Rep. David Dreier (R-CA), successfully fought to strike the term "Communist China" from a House GOP policy paper because he felt it was too provocative and an outdated term from the Cold War era, according a House GOP leadership aide. His push to go soft on China took place in a private House GOP leadership meeting, and touched off what is rumored to be a heated argument between Dreier and fellow GOP leadership member Rep. Thaddeus McCotter (R-MI).
Word on Capitol Hill began spreading about the confrontation, which took place during the "Elected Leader Committee" meeting on June 24.
The Elected Leader Committee is made up of Reps. John Boehner, Roy Blunt, Adam Putnam, McCotter, John Carter, Kay Granger, Tom Cole, Eric Cantor and Dreier, and, according to a GOP leadership aide, develops public policy positions and talking points that are distributed to the Republican caucus, as well as produces materials for use on Boehner's leadership website, among other GOP resources. Many are public documents, which can be accessed at the leadership website. The ELC meetings are closed door and off the record.
"It must have been like being back in the Reagan era," says a House Republican member, who was not present at the meeting, but heard about the McCotter-Dreier argument from a colleague. "I think it was a microcosm of the challenges we're facing as a party, and that's why I think we need to air it out a bit."
Present at the meeting on that day were Reps. Boehner, Dreier, Blunt, McCotter, Putnam and Cole, though Blunt, according to knowledgeable sources, was not present during the discussion in question. On the table was a document entitled, "The House GOP Security Agenda," which included boiler plate language and bulleted position points on domestic and international security issues, and the ELC members were asked to provide feedback on the final draft.
According to knowledgeable sources, during the discussion Dreier, who is ranking member of the House Rules Committee, expressed concerns about a reference to "Communist China" in the report. "He said it was just jabbing at China and that it raised the specter of the Cold War," says the House leadership aide. "And he and Boehner tried to laugh it off as a term that [former House member] Chris Cox used to throw around all the time."
McCotter, who has been publicly critical of the Bush Administration's engagement position on Communist China, countered, according to the leadership aide, that using the term "Communist China" was wholly appropriate, particularly given China's horrific human rights record and recent provocative attempts to infiltrate the U.S. Defense Department's computer networks, as well as the computers of Members of Congress that had sensitive Chinese human rights data stored in them.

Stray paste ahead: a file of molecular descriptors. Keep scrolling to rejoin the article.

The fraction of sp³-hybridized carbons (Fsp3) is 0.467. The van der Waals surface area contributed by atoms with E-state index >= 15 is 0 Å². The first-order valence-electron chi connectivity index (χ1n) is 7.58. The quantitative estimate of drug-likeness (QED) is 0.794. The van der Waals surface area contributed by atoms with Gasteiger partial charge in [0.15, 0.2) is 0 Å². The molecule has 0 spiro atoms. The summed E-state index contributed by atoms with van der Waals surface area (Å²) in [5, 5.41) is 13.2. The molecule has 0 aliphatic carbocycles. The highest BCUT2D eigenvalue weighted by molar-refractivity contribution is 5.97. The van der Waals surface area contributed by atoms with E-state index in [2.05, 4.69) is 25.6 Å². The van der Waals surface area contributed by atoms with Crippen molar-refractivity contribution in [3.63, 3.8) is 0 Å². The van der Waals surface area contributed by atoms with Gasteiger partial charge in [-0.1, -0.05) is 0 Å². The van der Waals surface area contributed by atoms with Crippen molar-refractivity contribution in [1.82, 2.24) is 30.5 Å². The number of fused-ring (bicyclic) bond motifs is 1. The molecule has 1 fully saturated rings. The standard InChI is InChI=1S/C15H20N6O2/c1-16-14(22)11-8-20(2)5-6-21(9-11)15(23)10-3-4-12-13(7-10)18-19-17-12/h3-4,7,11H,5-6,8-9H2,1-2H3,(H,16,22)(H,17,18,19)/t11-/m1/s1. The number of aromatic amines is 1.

"Basically, McCotter was saying, 'Cold War behavior deserves a Cold War term,'" says the leadership aide.
In the end, any reference to China was stricken from the document, though other totalitarian regimes are mentioned, including Iran, Cuba and Hugo Chavez's Venezuela.
Another House leadership aide, who was in and out of the meeting with his boss, said that the discussion between the two men was "civil and frank." Neither Dreier's nor McCotter's staff would confirm the discussion took place, though several leadership aides with knowledge of what took place during the meeting confirmed the incident. A number of House members have also heard about the debate. "These kinds of rumors are what make this meeting off the record and confidential," said another leadership staffer. "You can't expect an honest discussion if every little disagreement gets aired in public."
"When the party of Reagan can't agree on whether or not China is communist, we've got a problem in my view," says the House member. "We're all about nuance and language. Words have meaning, and we shouldn't be afraid to stand up for what we believe in. That argument and the outcome is something I'd expect from a Barack Obama policy meeting, not the House Republican leadership. I'm disappointed, but not surprised. This is the kind of wordplay that has contributed to our current minority status."
Rep. John Conyers (D-MI) and his House Judiciary Committee majority staff sent a subpoena to Attorney General Michael Mukasey for materials involving the Joseph Wilson scandal, using as the basis for the subpoena a laundry list of materials the left-wing extremist group Citizens for Responsibility and Ethics in Washington (CREW) provided the committee.
Included in the list of demanded materials are transcripts and notes from FBI interview notes of Lewis "Scooter" Libby, former White House chief of staff Andrew Card, and senior Bush advisers Karl Rove and Dan Bartlett. The committee is also seeking confidential legal documents, analysis and memoranda going back to the fall of 2001 and post 9/11, and any and all documents the Department of Justice might possess related to other linger cases -- in the minds of Conyers and CREW. Included in the subpoena were demands for documents related to a host of unrelated cases, including the investigation of former Alabama Gov. Donald Seligman, the firing of a U.S. Attorney, and several other prosecutions of Democrats.
"CREW has its hands in almost every one of these cases, and basically, Conyers is doing its discovery work for them," says a House Republican Judiciary Committee staffer. "This has been an ongoing problem, and no one is calling them on it."
Conyers is using the appearance and testimony of former White House press secretary Scott McClellan as the impetus for the new request.
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